The next stage in favor of convenience was to employ Bluetooth instead of custom radios on the sub-1GHz frequency band so as to dispense with the keyfob altogether. With Bluetooth, an app on the user’s smartphone can not only unlock the car doors, but also handle tasks such as starting the heater or air-conditioning to make the vehicle comfortable ready for when the driver and passengers actually get in.

Bluetooth itself has become a key feature on many models over the past decade as automobile manufacturers have looked to open up their infotainment systems. Access to the functions located on dashboard through Bluetooth has made it possible for vehicle occupants to hook up their phone handsets easily. Initially, it was to support legal phone calls through hands-free operation without forcing the owner to buy and install a permanent phone in the vehicle itself. But the wireless connection is just as good at relaying high-quality audio so that the passengers can listen to their favorite music (stored on portable devices). We have clearly move a long way from the CD auto-changer located in the trunk.

Bluetooth is a prime example of the way in which RF technology, once in place, can support many different applications – with plenty of potential for use cases that have not yet been considered. Through use of a suitable relay device in the car, Bluetooth also provides the means by which to send vehicle diagnostics information to relevant smartphone apps. The use of the technology for diagnostics gateway points to an emerging use for Bluetooth in improving the overall safety of car transportation.

But now Wi-Fi is also primed to become as ubiquitous in vehicles as Bluetooth. Wi-Fi is able to provide a more robust data pipe, thus enabling even richer applications and a tighter integration with smartphone handsets. One use case that seems destined to change the cockpit experience for users is the emergence of screen projection technologies. Through the introduction of such mechanisms it will be possible to create a seamless transition for drivers from their smartphones to their cars. This will not necessarily even need to be their own car, it could be any car that they may rent from anywhere in the world.

One of the key enabling technologies for self-driving vehicles is communication. This can encompass vehicle-to-vehicle (V2V) links, vehicle-to-infrastructure (V2I) messages and, through technologies such as Bluetooth and Wi-Fi, vehicle-to-anything (V2X).

V2V provides the ability for vehicles on the road to signal their intentions to others and warn of hazards ahead. If a pothole opens up or cars have to break suddenly to avoid an obstacle, they can send out wireless messages to nearby vehicles to let them know about the situation. Those other vehicles can then slow down or change lane accordingly.

The key enabling technology for V2V is a form of the IEEE 802.11 Wi-Fi protocol, re-engineered for much lower latency and better reliability. IEEE 802.11p Wireless Access in Vehicular Environments (WAVE) operates in the 5.9 GHz region of the RF spectrum, and is capable of supporting data rates of up to 27 Mbit/s. One of the key additions for transportation is scheduling feature that let vehicles share access to wireless channels based on time. Each vehicle uses the Coordinated Universal Time (UTC) reading, usually provided by the GPS receiver, to help ensure all nearby transceivers are synchronised to the same schedule.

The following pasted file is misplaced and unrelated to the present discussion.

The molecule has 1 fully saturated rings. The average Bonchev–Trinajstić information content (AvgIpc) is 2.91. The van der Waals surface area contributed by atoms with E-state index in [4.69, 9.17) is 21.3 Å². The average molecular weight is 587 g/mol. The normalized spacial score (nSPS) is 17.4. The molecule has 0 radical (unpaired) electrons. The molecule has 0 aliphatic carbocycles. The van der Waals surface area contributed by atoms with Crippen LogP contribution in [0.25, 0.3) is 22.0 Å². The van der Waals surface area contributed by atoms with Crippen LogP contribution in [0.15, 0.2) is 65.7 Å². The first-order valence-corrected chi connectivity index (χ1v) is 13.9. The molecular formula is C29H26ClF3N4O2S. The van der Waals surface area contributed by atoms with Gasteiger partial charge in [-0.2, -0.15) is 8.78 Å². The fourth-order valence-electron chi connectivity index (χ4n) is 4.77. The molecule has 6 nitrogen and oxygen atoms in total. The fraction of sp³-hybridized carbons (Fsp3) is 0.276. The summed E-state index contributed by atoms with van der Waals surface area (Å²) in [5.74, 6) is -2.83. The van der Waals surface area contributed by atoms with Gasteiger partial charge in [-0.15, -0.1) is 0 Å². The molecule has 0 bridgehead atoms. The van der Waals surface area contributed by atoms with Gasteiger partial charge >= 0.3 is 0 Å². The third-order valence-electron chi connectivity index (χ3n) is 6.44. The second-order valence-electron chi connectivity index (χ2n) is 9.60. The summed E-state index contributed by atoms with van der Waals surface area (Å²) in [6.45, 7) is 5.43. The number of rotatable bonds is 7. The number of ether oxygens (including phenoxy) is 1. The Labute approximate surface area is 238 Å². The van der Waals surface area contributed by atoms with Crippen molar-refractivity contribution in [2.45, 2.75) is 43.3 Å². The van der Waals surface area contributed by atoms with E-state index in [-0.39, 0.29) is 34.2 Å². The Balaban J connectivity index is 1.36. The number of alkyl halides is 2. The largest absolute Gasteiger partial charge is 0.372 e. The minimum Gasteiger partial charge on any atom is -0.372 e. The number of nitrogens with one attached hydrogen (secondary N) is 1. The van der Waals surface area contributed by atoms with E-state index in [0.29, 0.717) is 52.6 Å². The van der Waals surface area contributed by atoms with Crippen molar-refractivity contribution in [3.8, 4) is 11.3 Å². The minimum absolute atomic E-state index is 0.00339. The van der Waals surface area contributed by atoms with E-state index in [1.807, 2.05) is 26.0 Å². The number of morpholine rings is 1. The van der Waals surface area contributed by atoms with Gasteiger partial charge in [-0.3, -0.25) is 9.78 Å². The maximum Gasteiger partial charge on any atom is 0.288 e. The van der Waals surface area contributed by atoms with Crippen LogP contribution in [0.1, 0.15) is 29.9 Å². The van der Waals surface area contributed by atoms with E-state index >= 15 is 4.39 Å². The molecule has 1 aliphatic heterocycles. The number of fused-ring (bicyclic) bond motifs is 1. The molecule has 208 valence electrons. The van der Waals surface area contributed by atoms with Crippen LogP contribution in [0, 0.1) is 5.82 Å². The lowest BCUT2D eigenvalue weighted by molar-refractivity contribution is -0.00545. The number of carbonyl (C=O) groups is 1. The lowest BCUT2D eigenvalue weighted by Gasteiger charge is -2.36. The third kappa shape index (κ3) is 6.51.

A key challenge for any transceiver is the Doppler Effect. On a freeway, the relative velocity of an approaching transmitter can exceed 150 mph. Such a transmitter may be in range for only a few seconds at most, making ultra-low latency crucial. But, with the underlying RF technology for V2V in place, advanced navigation applications can be deployed relatively easily and extended to deal with many other objects and even people.

V2I transactions make it possible for roadside controllers to update vehicles on their status. Traffic signals, for example, can let vehicles know when they are likely to change state. Vehicles leaving the junction can relay that data to approaching cars, which may slow down in response. By slowing down, they avoid the need to stop at a red signal – and thereby cross just as it is turning to green. The overall effect is a significant saving in fuel, as well as less wear and tear on the brakes. In the future, such wireless-enabled signals will make it possible improve the flow of autonomous vehicles considerably. The traffic signals will monitor the junction to check whether conditions are safe and usher the autonomous vehicle through to the other side, while other road users without the same level of computer control are held at a stop.

Although many V2X applications were conceived for use with a dedicated RF protocol, such as WAVE for example, there is a place for Bluetooth and, potentially, other wireless standards like conventional Wi-Fi. Pedestrians and cyclists may signal their presence on the road with the help of their own Bluetooth devices. The messages picked up by passing vehicles can be relayed using V2V communications over WAVE to extend the range of the warnings. Roadside beacons using Bluetooth technology can pass on information about local points of interest – and this can be provide to passengers who can subsequently look up more details on the Internet using the vehicle’s built-in Wi-Fi hotspot.